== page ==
It always pays to keep a close eye on the financial health of any institutions you bank with. Check financial reports, look out for any relevant news articles, and monitor online forums. This will help you to identify any signs of financial instability and give you time to take action before it's too late.
Government and Banking Industry Responses to Bank Runs
After the great depression of the 1930's, some important preventative measures were put in place to help deal with any future bank runs. And even when a bank run does occur, the government and the banking industry won't just stand idly by and watch. Usually, they will take different actions to prevent the crisis from escalating.
Bank mitigation measures
Banks aren't helpless in the face of a bank run, there are certain measures they themselves can take to try and avert disaster.
While in some cases bank runs are triggered by unavoidable external factors, other times the finger of blame can be pointed squarely at the institution itself. It may sound obvious, but often the best way for a bank to avoid getting caught up in a bank run can be as simple as acting responsibly in the first place.
Sometimes a bit of good old fashioned spanner in the works can help buy a bank enough time to avert a bank run and stave off a crisis. This might involve 'technical issues' slowing down the banking process and prevent transactions from completing, for example.
If a bank's cash reserves are insufficient to deal with the withdrawal demands being placed on it, then one option is to borrow money — either from other banks or from a central bank. Central banks are there to protect the financial system and prevent sweeping bank failures from wreaking havoc, after all. A big enough loan may be the difference between a bank surviving or becoming the next Washington Mutual.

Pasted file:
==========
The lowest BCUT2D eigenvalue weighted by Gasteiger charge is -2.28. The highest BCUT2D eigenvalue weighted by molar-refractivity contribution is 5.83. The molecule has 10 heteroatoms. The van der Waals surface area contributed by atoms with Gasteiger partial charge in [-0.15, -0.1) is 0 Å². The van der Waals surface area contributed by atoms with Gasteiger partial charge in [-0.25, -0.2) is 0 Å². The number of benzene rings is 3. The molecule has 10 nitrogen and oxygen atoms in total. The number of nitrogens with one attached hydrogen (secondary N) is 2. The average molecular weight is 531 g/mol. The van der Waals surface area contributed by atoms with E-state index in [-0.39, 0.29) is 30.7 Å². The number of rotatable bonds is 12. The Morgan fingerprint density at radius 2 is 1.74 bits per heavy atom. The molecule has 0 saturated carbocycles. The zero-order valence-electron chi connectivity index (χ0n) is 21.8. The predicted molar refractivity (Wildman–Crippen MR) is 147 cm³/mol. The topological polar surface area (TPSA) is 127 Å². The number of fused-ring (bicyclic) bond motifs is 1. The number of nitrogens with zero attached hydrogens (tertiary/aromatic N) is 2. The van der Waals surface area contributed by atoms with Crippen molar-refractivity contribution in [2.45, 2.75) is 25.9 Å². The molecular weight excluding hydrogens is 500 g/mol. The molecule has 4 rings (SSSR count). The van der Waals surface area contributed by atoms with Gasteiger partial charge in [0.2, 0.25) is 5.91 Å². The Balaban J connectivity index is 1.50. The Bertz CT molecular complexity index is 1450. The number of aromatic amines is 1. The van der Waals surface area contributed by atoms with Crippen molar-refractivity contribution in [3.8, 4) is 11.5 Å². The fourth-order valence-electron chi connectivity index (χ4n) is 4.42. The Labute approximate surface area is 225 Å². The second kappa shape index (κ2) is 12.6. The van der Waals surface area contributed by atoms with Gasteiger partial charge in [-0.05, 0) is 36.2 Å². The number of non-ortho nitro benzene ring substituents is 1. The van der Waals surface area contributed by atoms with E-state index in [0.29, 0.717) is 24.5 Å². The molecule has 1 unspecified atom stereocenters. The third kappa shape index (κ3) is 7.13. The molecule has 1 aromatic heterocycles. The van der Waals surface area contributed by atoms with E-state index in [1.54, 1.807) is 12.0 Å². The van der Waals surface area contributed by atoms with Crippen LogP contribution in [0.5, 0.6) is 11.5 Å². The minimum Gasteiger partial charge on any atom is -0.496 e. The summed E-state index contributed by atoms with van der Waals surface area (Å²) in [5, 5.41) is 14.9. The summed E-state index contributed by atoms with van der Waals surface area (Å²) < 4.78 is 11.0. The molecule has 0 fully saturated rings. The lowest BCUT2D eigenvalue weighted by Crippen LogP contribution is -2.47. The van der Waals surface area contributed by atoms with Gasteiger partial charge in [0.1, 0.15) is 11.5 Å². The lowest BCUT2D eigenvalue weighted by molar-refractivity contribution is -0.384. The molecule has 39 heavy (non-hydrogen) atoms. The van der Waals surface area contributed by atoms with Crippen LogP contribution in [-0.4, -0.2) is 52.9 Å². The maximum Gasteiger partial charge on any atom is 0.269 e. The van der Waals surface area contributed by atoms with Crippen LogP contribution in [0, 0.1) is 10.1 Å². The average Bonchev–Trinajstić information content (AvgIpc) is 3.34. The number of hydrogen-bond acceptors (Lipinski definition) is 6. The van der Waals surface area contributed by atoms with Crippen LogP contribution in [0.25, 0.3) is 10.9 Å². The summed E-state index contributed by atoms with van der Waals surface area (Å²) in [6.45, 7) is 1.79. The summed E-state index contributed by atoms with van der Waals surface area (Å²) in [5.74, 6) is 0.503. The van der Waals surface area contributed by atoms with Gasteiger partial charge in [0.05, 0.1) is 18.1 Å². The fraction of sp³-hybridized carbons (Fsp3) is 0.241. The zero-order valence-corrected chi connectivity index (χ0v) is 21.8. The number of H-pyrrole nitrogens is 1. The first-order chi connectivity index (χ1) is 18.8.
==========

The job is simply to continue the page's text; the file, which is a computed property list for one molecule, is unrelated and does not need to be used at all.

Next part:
Government mitigation measures
Governments play an extremely important role in averting financial disasters, and have a number of strings they can pull when it comes to dealing with bank runs.
Banks are often required to maintain a certain percentage of the total deposits on their books known as a reserve requirement. This refers to the amount of actual cash financial institutions must possess, either in their own vaults or at the closest Federal Reserve bank, proportional to the deposits made by their customers. The idea is to be able to cope even if abnormally large withdrawal demands are placed on it.
Deposit insurance is also an effective way of protecting customers against a bank run. In the U.S. for example, congress established the deposit insurance corporation FDIC in 1933 as a response to the catalog of bank failures that been happening during the Great Depression. Its sole purpose is to ensure the stability of the U.S. financial system. The FDIC insure up to $250,000 per depositor, per bank account (provided it's an insured bank).
In some instances, closing entirely may be one way that banks maintain solvency in the face of a potential bank run. This is what happened in 1933, when FDR declared a bank holiday to protect commercial banks from a bank run happening during the great depression.
In extreme cases, the government may provide financial support to the affected bank to prevent it from failing entirely if it's deemed necessary for the health of the wider financial system. The Federal deposit insurance corporation FDIC in the U.S. decided to bail out Silicon Valley Bank rather than risk the consequences of its failure, for example.
Banking on a stable future
Thankfully bank runs are rare, but when they do happen, the impact can be devastating, not just people's financial lives, but for the global economy as a whole. That's why, even with the measures governments and banks themselves can take in place, it's still so important as a customer to stay aware and exercise sensible precautions. That way, you can protect yourself from the potential negative consequences of a bank run if and when it does occur.